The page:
Five Questions Worth Asking

Five Questions Worth Asking

What if the question I’m asking myself right now is the biggest determinant of my future? What if by asking that question I embarked on a grand inquiry to discover the answer leading to previously unimagined realities?

The following five questions are worth asking:

What’s mine?

Look, act, and dress a certain way. Drive a certain car. Adopt a certain set of beliefs. Be a card carrying member. Depict life on social media a certain way. Signal success through material accumulation.

This is all PROGRAMMING. It’s designed by people who seek to have influence, consciously or unconsciously, and push an agenda that serves their interests by manipulating our beliefs and behavior.

But what’s really mine? Versus what’s my parents? What’s generational trauma? What’s advertising? What’s social pressure? What’s an old paradigm? How am I conforming? What doesn’t serve me?

Beneath the veneer and layers of programming is the true self. The authentic expression of our own needs, desires, and potential untainted by agenda and narratives about what success and happiness is. What can I shed? What’s mine? What’s true?

In Service Of What?

Proposition: one meaning of life is to be in service to others by upholding the universal law of reciprocity.

Language is important. Not “In Service TO What”. TO what suggests subordination to that which is being served. Rather, OF what, suggests what is being served flows through, with me as part of a whole.

Many people are In Service To Money. Servants to the system. Some are In Service Of Others. Many are in In Service to Themselves by default.

What’s greater than me that is worth it? What’s required of me to answer this question? What is worth my time?

Where am I needed?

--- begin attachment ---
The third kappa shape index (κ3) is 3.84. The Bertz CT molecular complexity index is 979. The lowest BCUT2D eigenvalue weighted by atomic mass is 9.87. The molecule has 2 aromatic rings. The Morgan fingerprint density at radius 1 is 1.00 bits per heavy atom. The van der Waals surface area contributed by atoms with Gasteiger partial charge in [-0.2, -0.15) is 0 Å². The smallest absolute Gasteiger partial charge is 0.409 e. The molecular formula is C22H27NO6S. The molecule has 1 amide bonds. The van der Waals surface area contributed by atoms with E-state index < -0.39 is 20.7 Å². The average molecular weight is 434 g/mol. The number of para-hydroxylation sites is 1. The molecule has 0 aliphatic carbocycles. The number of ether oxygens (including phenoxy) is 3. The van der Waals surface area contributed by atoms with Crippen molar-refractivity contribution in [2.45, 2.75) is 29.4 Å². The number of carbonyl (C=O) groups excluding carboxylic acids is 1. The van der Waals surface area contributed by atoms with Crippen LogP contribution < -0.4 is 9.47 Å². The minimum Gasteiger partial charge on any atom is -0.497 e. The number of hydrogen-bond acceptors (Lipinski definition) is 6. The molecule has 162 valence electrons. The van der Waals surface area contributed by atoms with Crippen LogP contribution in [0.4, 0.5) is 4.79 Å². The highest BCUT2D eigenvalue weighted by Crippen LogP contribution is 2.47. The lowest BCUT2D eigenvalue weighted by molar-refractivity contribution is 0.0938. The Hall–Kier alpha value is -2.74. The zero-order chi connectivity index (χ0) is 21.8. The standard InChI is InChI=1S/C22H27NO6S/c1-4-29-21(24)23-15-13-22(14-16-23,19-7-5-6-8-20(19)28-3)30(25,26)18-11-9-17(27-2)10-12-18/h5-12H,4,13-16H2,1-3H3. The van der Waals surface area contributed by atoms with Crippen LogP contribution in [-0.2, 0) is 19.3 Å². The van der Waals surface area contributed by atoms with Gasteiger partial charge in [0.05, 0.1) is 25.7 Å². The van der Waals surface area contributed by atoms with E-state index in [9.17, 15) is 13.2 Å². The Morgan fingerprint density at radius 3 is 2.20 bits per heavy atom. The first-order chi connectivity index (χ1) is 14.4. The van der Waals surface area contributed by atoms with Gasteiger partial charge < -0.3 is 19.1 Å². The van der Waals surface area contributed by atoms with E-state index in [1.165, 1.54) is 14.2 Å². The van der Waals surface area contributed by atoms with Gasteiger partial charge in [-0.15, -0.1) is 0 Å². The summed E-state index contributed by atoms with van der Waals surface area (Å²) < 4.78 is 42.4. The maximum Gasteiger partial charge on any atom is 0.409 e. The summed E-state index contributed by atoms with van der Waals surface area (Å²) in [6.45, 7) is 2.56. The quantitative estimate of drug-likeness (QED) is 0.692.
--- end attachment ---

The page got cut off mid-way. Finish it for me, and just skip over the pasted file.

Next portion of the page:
What did I do when I first knew?

When I first knew of our environmental degradation? When I first actually saw the injustice prevalent across the globe and in our backyards? When I first recognized our fractured political system? When I first glimpsed the disconnection from ourselves and our communities? When I first saw we’re optimizing for the wrong outcomes?

Twenty years from now if my young adult child turns to me and says, “Dad, [insert system] is pretty messed up. When did you first know? What did you do when you first knew?”

What will I say? What did I do?

What’s my unique contribution?

Because each of us has something truly unique to offer hiding beneath the layers of programming and fear.

Does the tribe need another [insert my role here]? What’s my zone of genius? How do I build trust in the value of what I have to offer outside of the financial compensation for it? What lights the fire inside me? How far am I willing to go to find this? How uncomfortable am I willing to be? What won’t I sacrifice?

Life wants nothing more than for us to bring forward our unique contribution, to be in our gift, and offer it to others.

What’s my legacy?

From ashes to ashes and dust to dust, if there is one thing to be sure of, it’s the timely end to all human lives. And where we’re going material goods have no use (unless you’re being mummified with your gold to prepare for the afterlife like the ancient Egyptians). So what’s the point of all of this?

Maybe its children. Or charity. Or building something great. Or useful. Preferably useful and life sustaining. What endures after we’ve taken our last breath? Will the Presidents Club or that sweet media room crystallize my contribution? What do I choose to have meaning?

The How Takes Care of Itself

Even though these are “what” questions they get at our Why.

Don’t worry about the how. The how takes care of itself.

Yes, it’ll be hard work. But it’ll be easy to do because we’re clear on our Why.

Invest attention in getting clarity about what’s most important.

Remember that the path is directional. Inquiries evolve.

It’s never too early or too late to ask these questions.

Henry David Thoreau said “the mass of men live lives of quiet desperation.”

What if the way out of desperation is asking questions like this?